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68Ga-1,4,7,10-Tetraazacyclododecane-N,N',N'',N'''-tetraacetic acid-Epidermal growth factor

, PhD
National for Biotechnology Information, NLM, NIH, Bethesda, MD
Corresponding author.

Created: ; Last Update: April 10, 2012.

Chemical name:68Ga-1,4,7,10-Tetraazacyclododecane-N,N',N'',N'''-tetraacetic acid-Epidermal growth factor
Abbreviated name:68Ga-DOTA-EGF
Agent category:Polypeptide
Target:EGF receptor (EGFR, HER1)
Target category:Receptor
Method of detection:PET
Source of signal:68Ga
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Click on protein, nucleotide (RefSeq), and gene for more information about EGF.



Epidermal growth factor (EGF) is a 53-amino acid cytokine (6.2 kDa) secreted by ectodermic cells, monocytes, kidneys, and duodenal glands (1). EGF stimulates growth of epidermal and epithelial cells. EGF and at least seven other growth factors and their transmembrane receptor kinases play important roles in cell proliferation, survival, adhesion, migration, and differentiation. The EGF receptor (EGFR) family consists of four transmembrane receptors, including EGFR (HER1/erbB-1), HER2 (erbB-2/neu), HER3 (erbB-3), and HER4 (erbB-4) (2). HER1, HER3, and HER4 comprise three major functional domains: an extracellular ligand-binding domain, a hydrophobic transmembrane domain, and a cytoplasmic tyrosine kinase domain. No ligand has been clearly identified for HER2. However, HER2 can be activated as a result of ligand binding to other HER receptors with the formation of receptor homodimers and/or heterodimers (3). HER1 as well as HER2 are overexpressed on many solid tumor cells such as breast, non–small-cell lung, head and neck, and colon cancers (4-6). The high levels of HER1 and HER2 expression on cancer cells are associated with a poor prognosis (7-10).

Trastuzumab (a humanized immunoglobulin G1 (IgG1) monoclonal antibody against the extracellular domain of recombinant HER2) (11) and C225 (an anti-EGFR, chimeric, monoclonal antibody) have been labeled as 111In-trastuzumab (12-14) and 99mTc-EC-C225 (15, 16) for imaging EGFR expression on solid tumors using single-photon emission computed tomography (SPECT). However, antibodies that are approximately 25-fold larger than EGF may not be easily transported to cells within solid tumors. Therefore, 111In-EGF and 99mTc-HYNIC-EGF have been developed for SPECT imaging studies of tumors (17, 18). However, positron emission tomography (PET) offers better sensitivity, resolution, and quantification than SPECT (19). 68Ga (t1/2 = 68 min, 89% β+ decay) is an attractive radionuclide for labeling EGF and is readily available from a commercial 68Ge/68Ga generator. Cells retain 68Ga well, providing a good signal/background ratio. For evaluation as a PET imaging agent, 68Ga has been attached to EGF via 1,4,7,10-tetraazacyclododecane-N,N',N'',N'''-tetraacetic acid (DOTA) to form 68Ga-DOTA-EGF (20).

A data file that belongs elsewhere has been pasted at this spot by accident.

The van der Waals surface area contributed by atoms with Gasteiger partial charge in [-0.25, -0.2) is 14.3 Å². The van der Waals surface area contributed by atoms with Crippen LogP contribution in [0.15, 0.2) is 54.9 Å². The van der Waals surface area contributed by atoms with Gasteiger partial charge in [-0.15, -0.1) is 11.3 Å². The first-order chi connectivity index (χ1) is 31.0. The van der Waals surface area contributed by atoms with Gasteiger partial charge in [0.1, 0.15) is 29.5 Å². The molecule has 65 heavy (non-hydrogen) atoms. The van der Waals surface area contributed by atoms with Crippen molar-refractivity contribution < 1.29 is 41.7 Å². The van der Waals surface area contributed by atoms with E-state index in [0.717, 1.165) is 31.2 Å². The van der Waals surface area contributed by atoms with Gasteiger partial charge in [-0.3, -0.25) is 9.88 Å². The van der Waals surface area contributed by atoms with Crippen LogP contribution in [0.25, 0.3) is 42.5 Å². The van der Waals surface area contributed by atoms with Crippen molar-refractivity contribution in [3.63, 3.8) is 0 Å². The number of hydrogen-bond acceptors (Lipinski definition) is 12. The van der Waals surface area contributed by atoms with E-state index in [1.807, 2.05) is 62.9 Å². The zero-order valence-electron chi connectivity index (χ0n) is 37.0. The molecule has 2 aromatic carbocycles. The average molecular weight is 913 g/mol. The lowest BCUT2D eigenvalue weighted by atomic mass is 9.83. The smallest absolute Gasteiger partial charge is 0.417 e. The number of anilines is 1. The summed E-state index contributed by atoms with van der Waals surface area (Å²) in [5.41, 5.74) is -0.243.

Commercially available monofunctional N-hydroxysuccinimide ester of DOTA was used to conjugate human EGF to form DOTA-EGF, which was purified by column chromatography (20). 68Ga was conjugated to DOTA-EGF under microwave heating for 1 min to 95°C. 68Ga-DOTA-EGF was purified by column chromatography. The yield of 68Ga-DOTA-EGF was 60–77% with a radiochemical purity >95% and specific activities of 12–20 MBq/nmol (0.32–0.54 mCi/nmol).

In Vitro Studies: Testing in Cells and Tissues


Velikyan et al. (20) performed cell-binding assays with 68Ga-DOTA-EGF using EGFR-expressing human cervical carcinoma A431 and glioma U343 cell lines. Binding of 68Ga-DOTA-EGF (approximately 0.01 μM) to both cell lines was completely blocked by EGF (approximately 1 μM). Saturation binding experiments determined that dissociation constant (Kd) values were 2.0 and 2.3 nM for A431 and U343 cells, respectively. The number of binding sites per cells was 1.9 × 106 per A431 cell and 7.8 × 105 per U343 cell. Both cell lines rapidly internalized 68Ga-DOTA-EGF at 37°C.

Animal Studies



Velikyan et al. (20) studied the biodistribution of 68Ga-DOTA-EGF in nude mice bearing an A431 xenograft. The organs with the highest accumulation at 30 min after 68Ga-DOTA-EGF injection were the kidneys and liver (>35%ID/g), followed by the pancreas, salivary gland, small and large intestines, stomach, and spleen. The uptake of 68Ga-DOTA-EGF in the A431 tumor xenograft was 1.51 ± 0.16 and 2.69 ± 0.29%ID/g for 0.016 and 0.16 nmol 68Ga-DOTA-EGF, respectively (P = 0.036). The radiotracer had a rapid blood clearance at 30 min with tumor/blood ratios of 4.42 ± 1.81 and 4.50 ± 2.53 for 0.016 and 0.16 nmol 68Ga-DOTA-EGF, respectively. Very high radioactivity was found in bile, urine, and feces. No blocking experiment was performed.

The whole-body distribution of 68Ga-DOTA-EGF (2.0 MBq/mouse or 0.05 mCi/mouse) was also assessed by PET imaging from 20–30 min after injection. The highest activity concentrations were visualized in the kidneys and liver with clearance of radioactivity through the urinary bladder. The accumulation of 68Ga-DOTA-EGF was clearly visible in the tumors. No blocking experiment was performed.

Other Non-Primate Mammals


No publication is currently available.

Non-Human Primates


No publication is currently available.

Human Studies


No publication is currently available.


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